World’s First Xbox One Guarded by Sharks in New Zealand; Shark Expert Questions Effectiveness

Photoillustration by Matt Connolly

Let our journalists help you make sense of the noise: Subscribe to the Mother Jones Daily newsletter and get a recap of news that matters.


The Xbox One—Microsoft’s latest video game console and successor to the Xbox 360—goes on sale at midnight on November 22. It will face-off against Sony’s new PlayStation 4 in the holiday-season spending sprees. People love their video games, and global anticipation is sky-high for both consoles. Xbox celebrations across the globe will include zombies and Roman soldiers occupying Times Square, for instance. But the most interesting way Microsoft is exploiting the anticipation is through a publicity stunt that involves sharks.

At midnight on the appointed night, the world’s first official Xbox One will be handed to one lucky person in New Zealand. That console is currently on lockdown at Kelly Tarlton’s Sea Life Aquarium in Auckland, NZ—where it rests in a waterproof container in a tank filled with 20 sand tiger sharks.

For footage of aquarium personnel and Xbox guys setting this up, click here.

As a stunt, the idea makes sense. Sharks have a special place and reputation in popular culture as the ultimate aquatic killing machines in the natural world. But in real life, sharks rarely hurt people, and you are more likely to get maimed by your own toilet than by a scary shark. So how effective would these guardian sharks be if an Xbox enthusiast dove into the tank in an insane attempt to steal the coveted console?

“I wouldn’t recommend falling/diving into a shark exhibit, mainly because the sharks may get startled and injure themselves by swimming into walls.”

“You would have nothing to worry about if you fell into a tank of sand tiger sharks—they are rather docile,” explains Carl Meyer, shark expert and assistant researcher at the Hawaii Institute of Marine Biology. “Even with [much bigger] tiger sharks, the most likely case scenario is that they would startle and bolt to the other side of the tank.”

Many big aquariums have sand tiger sharks on display because, while they may look frightening given their teeth and being sharks and all, they are relatively easy to keep in captivity. Meyer doesn’t recommend jumping into a shark tank to retrieve anything, even Xboxes. But it’s not humans’ safety that he’s worried about.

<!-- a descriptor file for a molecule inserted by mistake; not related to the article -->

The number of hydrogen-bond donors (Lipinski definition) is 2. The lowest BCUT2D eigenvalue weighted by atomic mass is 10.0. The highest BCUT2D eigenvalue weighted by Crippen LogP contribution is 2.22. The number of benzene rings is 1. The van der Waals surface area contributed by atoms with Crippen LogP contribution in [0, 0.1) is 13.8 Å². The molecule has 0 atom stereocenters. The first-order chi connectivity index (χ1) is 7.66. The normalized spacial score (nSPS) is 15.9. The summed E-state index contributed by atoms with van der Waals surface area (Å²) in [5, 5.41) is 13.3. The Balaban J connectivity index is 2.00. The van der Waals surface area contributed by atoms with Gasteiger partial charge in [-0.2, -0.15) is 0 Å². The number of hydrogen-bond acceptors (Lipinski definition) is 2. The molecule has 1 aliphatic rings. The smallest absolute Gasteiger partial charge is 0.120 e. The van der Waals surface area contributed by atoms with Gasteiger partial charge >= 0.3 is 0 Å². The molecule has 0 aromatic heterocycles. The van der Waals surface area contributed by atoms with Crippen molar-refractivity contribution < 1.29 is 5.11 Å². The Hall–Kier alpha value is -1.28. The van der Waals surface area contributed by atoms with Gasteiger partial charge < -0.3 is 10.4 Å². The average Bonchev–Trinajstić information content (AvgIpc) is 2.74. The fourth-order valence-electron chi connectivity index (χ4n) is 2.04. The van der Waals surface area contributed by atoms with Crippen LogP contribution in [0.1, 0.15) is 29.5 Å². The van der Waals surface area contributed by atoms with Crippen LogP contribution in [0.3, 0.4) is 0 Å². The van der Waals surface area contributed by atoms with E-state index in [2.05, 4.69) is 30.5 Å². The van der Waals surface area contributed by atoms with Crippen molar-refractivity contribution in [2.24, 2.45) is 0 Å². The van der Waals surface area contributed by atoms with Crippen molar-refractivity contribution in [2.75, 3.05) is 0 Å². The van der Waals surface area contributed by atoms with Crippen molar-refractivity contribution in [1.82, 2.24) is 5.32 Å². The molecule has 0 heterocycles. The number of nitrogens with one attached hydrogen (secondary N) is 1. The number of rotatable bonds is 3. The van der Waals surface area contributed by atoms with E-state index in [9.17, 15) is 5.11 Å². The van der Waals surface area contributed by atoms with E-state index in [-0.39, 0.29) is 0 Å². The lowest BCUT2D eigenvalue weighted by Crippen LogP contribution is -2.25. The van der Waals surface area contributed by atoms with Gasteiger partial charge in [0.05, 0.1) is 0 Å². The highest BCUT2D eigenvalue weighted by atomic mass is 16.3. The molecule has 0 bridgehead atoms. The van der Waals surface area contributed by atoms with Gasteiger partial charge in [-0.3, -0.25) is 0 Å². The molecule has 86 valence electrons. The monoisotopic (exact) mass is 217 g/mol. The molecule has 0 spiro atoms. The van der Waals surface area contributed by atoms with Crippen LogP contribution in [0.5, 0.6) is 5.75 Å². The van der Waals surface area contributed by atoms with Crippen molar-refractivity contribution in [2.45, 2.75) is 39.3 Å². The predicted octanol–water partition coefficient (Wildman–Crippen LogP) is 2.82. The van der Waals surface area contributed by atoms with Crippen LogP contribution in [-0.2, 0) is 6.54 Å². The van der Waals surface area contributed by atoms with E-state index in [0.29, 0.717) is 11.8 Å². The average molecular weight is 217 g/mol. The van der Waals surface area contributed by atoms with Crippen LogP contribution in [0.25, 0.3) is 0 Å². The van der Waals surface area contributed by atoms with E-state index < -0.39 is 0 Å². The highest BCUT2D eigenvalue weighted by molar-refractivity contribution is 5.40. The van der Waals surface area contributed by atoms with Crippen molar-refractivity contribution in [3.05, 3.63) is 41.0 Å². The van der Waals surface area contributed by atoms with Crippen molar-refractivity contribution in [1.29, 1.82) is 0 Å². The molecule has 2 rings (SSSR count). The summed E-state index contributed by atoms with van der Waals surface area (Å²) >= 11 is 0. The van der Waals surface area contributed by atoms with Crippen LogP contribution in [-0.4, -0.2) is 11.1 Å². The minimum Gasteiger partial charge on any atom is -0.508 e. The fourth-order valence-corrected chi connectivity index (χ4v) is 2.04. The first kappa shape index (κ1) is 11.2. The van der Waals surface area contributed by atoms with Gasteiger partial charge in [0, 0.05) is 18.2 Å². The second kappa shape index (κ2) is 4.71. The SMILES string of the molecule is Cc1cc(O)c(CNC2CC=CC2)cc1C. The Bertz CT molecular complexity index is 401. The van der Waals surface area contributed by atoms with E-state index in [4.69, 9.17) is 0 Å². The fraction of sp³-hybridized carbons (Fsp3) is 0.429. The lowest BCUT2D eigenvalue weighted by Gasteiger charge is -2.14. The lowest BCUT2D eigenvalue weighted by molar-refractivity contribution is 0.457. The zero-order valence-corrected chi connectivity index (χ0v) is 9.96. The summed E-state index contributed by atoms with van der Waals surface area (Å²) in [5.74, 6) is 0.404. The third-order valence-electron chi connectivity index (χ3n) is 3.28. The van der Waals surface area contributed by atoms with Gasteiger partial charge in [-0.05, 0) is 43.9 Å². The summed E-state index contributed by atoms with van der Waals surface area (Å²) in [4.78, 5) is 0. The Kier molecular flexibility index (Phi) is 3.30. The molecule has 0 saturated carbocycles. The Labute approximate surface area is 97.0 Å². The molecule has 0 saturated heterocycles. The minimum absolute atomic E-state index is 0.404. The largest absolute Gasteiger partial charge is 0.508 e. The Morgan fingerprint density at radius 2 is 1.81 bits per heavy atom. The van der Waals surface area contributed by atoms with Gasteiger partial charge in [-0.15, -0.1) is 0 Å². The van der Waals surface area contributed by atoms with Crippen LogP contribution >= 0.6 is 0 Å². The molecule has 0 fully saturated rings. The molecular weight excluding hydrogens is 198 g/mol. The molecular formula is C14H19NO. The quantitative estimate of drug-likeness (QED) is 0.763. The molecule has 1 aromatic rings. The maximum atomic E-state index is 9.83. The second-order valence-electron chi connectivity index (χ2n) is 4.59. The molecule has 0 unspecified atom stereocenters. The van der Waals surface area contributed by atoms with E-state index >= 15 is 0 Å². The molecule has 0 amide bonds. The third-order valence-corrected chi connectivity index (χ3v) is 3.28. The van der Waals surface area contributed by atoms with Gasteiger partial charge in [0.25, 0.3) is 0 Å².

“I wouldn’t recommend falling/diving into a shark exhibit, mainly because the sharks may get startled and injure themselves by swimming into walls,” he says. “The odds of being bitten by a shark (or 20 sharks) in an exhibit are incredibly low if you are just entering the water. You could up the odds of getting bitten by poking and harassing the shark(s) in question, but they will still try to get away from you.”

We can only hope that the non-shark security at Sea Life Aquarium is better prepared to protect the console if someone tries to pull off a heist.

The aquarium and the Xbox publicity team did not respond to Mother Jones‘ requests for comment about sharks and Xboxes.

IT'S NOT THAT WE'RE SCREWED WITHOUT TRUMP:

"It's that we're screwed with or without him if we can't show the public that what we do matters for the long term," writes Mother Jones CEO Monika Bauerlein as she kicks off our drive to raise $350,000 in donations from readers by July 17.

This is a big one for us. It's our first time asking for an outpouring of support since screams of FAKE NEWS and so much of what Trump stood for made everything we do so visceral. Like most newsrooms, we face incredibly hard budget realities, and it's unnerving needing to raise big money when traffic is down.

So, as we ask you to consider supporting our team's journalism, we thought we'd slow down and check in about where Mother Jones is and where we're going after the chaotic last several years. This comparatively slow moment is also an urgent one for Mother Jones: You can read more in "Slow News Is Good News," and if you're able to, please support our team's hard-hitting journalism and help us reach our big $350,000 goal with a donation today.

payment methods

IT'S NOT THAT WE'RE SCREWED WITHOUT TRUMP:

"It's that we're screwed with or without him if we can't show the public that what we do matters for the long term," writes Mother Jones CEO Monika Bauerlein as she kicks off our drive to raise $350,000 in donations from readers by July 17.

This is a big one for us. So, as we ask you to consider supporting our team's journalism, we thought we'd slow down and check in about where Mother Jones is and where we're going after the chaotic last several years. This comparatively slow moment is also an urgent one for Mother Jones: You can read more in "Slow News Is Good News," and if you're able to, please support our team's hard-hitting journalism and help us reach our big $350,000 goal with a donation today.

payment methods

We Recommend

Latest

Sign up for our free newsletter

Subscribe to the Mother Jones Daily to have our top stories delivered directly to your inbox.

Get our award-winning magazine

Save big on a full year of investigations, ideas, and insights.

Subscribe

Support our journalism

Help Mother Jones' reporters dig deep with a tax-deductible donation.

Donate